Perhaps it is time for attitudes to change, he ponders.

—If people didn't take their data and the collection process so personally, maybe archiving and reuse could also become easier.

Next project under planning

Ville Kivimäki notes that for an historian, Tampere is not an ideal location as there is no provincial archive in the city, and research usually has to be done in, say, Helsinki or Hämeenlinna.

—Under these circumstances, the data archive is a gem to be treasured, he praises.

His own research has now reached the point where he should zoom in on a new topic – and find appropriate data for it. He aims to browse the archive’s present collection at the earliest opportunity.

Kivimäki has already located electoral data studying voter behaviour which he finds very interesting, as such data can also be tied to war research.

—An interesting, albeit challenging, angle could be to study voter behaviour in relation to people's war experiences, Kivimäki says.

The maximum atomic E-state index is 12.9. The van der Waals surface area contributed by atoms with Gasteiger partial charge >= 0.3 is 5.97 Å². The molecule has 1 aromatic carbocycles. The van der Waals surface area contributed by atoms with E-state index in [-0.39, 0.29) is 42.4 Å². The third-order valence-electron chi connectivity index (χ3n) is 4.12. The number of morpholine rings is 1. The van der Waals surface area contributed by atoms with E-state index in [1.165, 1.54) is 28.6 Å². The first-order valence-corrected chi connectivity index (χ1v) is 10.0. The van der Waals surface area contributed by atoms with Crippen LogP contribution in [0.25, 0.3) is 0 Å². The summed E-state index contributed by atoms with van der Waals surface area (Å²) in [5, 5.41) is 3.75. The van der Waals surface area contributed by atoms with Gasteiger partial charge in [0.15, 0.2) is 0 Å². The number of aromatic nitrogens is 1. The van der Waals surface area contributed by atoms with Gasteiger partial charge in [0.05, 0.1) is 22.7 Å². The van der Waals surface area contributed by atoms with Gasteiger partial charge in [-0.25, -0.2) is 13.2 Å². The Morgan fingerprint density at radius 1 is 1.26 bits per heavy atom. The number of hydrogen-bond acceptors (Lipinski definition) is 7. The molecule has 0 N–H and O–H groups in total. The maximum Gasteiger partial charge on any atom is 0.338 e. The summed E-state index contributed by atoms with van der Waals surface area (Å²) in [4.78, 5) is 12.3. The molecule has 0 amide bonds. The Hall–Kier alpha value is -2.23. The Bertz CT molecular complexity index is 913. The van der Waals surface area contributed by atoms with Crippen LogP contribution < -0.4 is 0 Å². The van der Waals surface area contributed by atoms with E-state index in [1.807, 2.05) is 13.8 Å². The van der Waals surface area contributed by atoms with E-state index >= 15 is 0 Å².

Who knows – maybe Kivimäki's next work will turn out to be the first Tieto-Finlandia awarded book based on archived data.


Ville Kivimäki

  • Born in 1976 in Helsinki.
  • Lives in Tampere with his wife and two children.
  • Works as a research fellow at the Finnish Centre of Excellence in Historical Research (University of Tampere).
  • Awarded the Tieto-Finlandia prize for the best non-fiction book of 2013 (Broken minds: The battle for the nerves of the Finnish soldiers 1939–1945, based on a dissertation published the same year).

Text: Kaisa Järvelä

Unspoken Sorrows and Fears Burden Soldiers' Families

When recollecting their childhood in war-time Finland, many remember absent, raging, drunk fathers and tired, frightened mothers, but there are also those who describe their dads as safe, protecting their home at the front, and their mums as gentle and caring.

When Ville Kivimäki, a research fellow at the University of Tampere, started investigating the impact of war on Finnish soldiers' parenting and interaction with their children, he soon understood the magnitude of the task before him.